The Nikkei business daily said Toshiba wanted to hire a second-tier accounting firm, since the other two of the big four, Deloitte Touche Tohmatsu and KPMG Azsa, have potential conflicts of interest given past business deals.

At a news conference earlier this month, Chief Executive Satoshi Tsunakawa had said there were irreconcilable differences with the auditor over the validity of past reports.

The head of the audit committee, Ryoji Sato, had stopped short, however, of announcing a change of auditor. There were, he said, “various options”.

Toshiba’s auditors have questioned practices at Westinghouse, where massive cost overruns at four nuclear reactors under construction forced its Japanese parent to estimate a $9 billion annual net loss. They continue to probe.

“Our investigation, which includes checking 600,000 e-mail messages, did not find anything that would impact our accounting reports. Even if we continue the investigation, the situation won’t change,” CEO Tsunakawa said earlier this month, about the decision to report without the auditor’s approval.

Toshiba is currently working on a financial statement for the year ended in March. The TSE’s filing deadline is May 15 – if Toshiba misses that, it could be delisted.

(Reporting by Taiga Uranaka in TOKYO Laharee Chatterjee in BENGALURU; Editing by Stephen Coates and Clara Ferreira Marques)

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McDonald’s drops plan to sell shares in Japan unit

TOKYO McDonald’s Corp (MCD.N) has put on hold plans to sell shares in its Japan unit, which recently returned to profit for the first time in three years after a series of food scandals shook consumer confidence in the chain.

The fast food giant has “made the decision to not proceed with the transaction at this time,” Chief Finance Officer Kevin M. Ozan told investors on a conference call on Tuesday.

The decision followed a review of its stake, Ozan said.

“We believe the market is poised to maintain its strong momentum,” he added.

McDonald’s Holdings Co Japan Ltd (2702.T) expects operating profit in the current fiscal year to grow to 9 billion yen ($80.92 million), a 29.9 percent rise on the previous year.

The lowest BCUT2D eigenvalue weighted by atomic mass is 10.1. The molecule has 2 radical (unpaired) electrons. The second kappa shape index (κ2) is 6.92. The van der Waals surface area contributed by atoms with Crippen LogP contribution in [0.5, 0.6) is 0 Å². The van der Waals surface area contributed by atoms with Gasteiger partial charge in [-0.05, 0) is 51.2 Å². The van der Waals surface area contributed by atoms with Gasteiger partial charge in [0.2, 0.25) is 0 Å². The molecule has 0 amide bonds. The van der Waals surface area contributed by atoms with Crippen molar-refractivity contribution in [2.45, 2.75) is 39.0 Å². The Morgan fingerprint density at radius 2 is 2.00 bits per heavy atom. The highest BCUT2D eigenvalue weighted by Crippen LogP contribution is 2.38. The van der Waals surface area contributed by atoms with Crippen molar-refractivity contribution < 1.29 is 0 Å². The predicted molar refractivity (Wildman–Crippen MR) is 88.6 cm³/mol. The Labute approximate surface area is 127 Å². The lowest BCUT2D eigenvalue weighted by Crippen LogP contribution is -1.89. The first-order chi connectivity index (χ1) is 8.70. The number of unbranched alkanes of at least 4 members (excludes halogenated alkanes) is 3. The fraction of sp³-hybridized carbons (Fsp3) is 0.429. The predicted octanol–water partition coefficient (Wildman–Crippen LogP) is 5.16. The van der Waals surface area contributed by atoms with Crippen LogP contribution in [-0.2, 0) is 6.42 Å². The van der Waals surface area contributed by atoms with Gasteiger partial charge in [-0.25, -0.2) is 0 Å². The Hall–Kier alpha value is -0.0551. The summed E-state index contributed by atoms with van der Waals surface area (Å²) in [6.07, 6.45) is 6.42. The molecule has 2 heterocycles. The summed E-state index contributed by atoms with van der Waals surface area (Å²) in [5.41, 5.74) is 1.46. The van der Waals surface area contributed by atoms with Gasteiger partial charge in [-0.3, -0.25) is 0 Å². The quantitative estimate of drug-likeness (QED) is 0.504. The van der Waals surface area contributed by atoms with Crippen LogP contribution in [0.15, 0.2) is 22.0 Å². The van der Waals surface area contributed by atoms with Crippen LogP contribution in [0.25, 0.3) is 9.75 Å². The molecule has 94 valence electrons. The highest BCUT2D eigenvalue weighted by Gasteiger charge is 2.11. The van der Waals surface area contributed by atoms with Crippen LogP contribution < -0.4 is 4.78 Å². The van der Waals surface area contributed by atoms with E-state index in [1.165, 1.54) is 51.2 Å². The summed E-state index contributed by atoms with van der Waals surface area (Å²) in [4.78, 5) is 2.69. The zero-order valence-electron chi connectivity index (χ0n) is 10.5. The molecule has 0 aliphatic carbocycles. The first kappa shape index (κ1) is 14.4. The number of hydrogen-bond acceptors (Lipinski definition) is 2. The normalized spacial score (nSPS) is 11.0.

The Japan unit has had success in capturing the attention of local consumers with recent innovations including a burger-naming election, French fries topped with chocolate and a tie-up involving hit smartphone game Pokemon Go.

(Reporting by Sam Nussey; Editing by Christopher Cushing)

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Trump tax plan will sharply slash corporate tax rates

WASHINGTON U.S. President Donald Trump is proposing to slash the corporate income tax rate and offer multinational businesses a steep tax break on overseas profits brought into the United States, officials said late on Tuesday.

With financial markets eagerly anticipating a White House tax plan, Trump will also call for a sharp cut in the top rate on pass-through businesses, including many small business partnerships and sole proprietorships, to 15 percent from 39.6 percent, an administration official said.

He will propose cutting the income tax rate paid by public corporations to 15 percent from 35 percent, and allowing multinationals to bring in overseas profits at a tax rate of 10 percent versus 35 percent now, the official said.

Trump’s proposal will not include a controversial “border-adjustment” tax on imports that was in earlier proposals floated by Republicans in the U.S. House of Representatives as a way to offset revenue losses resulting from tax cuts.

Trump’s tax blueprint will fall short of the kind of comprehensive tax reform that Republicans have long discussed, and serve chiefly as a guidepost for lawmakers in the House and Senate.